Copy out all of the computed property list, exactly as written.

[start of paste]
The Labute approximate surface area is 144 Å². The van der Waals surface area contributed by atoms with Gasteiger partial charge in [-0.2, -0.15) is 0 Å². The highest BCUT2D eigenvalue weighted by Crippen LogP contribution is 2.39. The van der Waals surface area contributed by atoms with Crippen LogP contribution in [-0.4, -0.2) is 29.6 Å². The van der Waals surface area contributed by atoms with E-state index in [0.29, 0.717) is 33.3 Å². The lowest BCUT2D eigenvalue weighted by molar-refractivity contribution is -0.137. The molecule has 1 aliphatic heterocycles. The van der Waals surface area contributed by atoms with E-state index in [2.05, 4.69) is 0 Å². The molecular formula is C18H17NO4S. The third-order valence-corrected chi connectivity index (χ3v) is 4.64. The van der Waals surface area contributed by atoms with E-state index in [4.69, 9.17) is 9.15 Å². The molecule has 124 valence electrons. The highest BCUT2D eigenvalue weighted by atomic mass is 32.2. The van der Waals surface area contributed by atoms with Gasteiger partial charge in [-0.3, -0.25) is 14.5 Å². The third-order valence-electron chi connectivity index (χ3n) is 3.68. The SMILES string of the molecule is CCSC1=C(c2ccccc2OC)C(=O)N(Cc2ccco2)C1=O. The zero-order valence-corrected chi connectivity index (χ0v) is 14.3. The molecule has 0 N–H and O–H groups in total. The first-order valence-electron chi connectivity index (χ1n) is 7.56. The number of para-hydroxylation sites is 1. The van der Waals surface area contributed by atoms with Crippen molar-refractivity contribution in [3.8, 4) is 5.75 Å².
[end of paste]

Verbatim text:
The Labute approximate surface area is 144 Å². The van der Waals surface area contributed by atoms with Gasteiger partial charge in [-0.2, -0.15) is 0 Å². The highest BCUT2D eigenvalue weighted by Crippen LogP contribution is 2.39. The van der Waals surface area contributed by atoms with Crippen LogP contribution in [-0.4, -0.2) is 29.6 Å². The van der Waals surface area contributed by atoms with E-state index in [0.29, 0.717) is 33.3 Å². The lowest BCUT2D eigenvalue weighted by molar-refractivity contribution is -0.137. The molecule has 1 aliphatic heterocycles. The van der Waals surface area contributed by atoms with E-state index in [2.05, 4.69) is 0 Å². The molecular formula is C18H17NO4S. The third-order valence-corrected chi connectivity index (χ3v) is 4.64. The van der Waals surface area contributed by atoms with E-state index in [4.69, 9.17) is 9.15 Å². The molecule has 124 valence electrons. The highest BCUT2D eigenvalue weighted by atomic mass is 32.2. The van der Waals surface area contributed by atoms with Gasteiger partial charge in [-0.3, -0.25) is 14.5 Å². The third-order valence-electron chi connectivity index (χ3n) is 3.68. The SMILES string of the molecule is CCSC1=C(c2ccccc2OC)C(=O)N(Cc2ccco2)C1=O. The zero-order valence-corrected chi connectivity index (χ0v) is 14.3. The molecule has 0 N–H and O–H groups in total. The first-order valence-electron chi connectivity index (χ1n) is 7.56. The number of para-hydroxylation sites is 1. The van der Waals surface area contributed by atoms with Crippen molar-refractivity contribution in [3.8, 4) is 5.75 Å².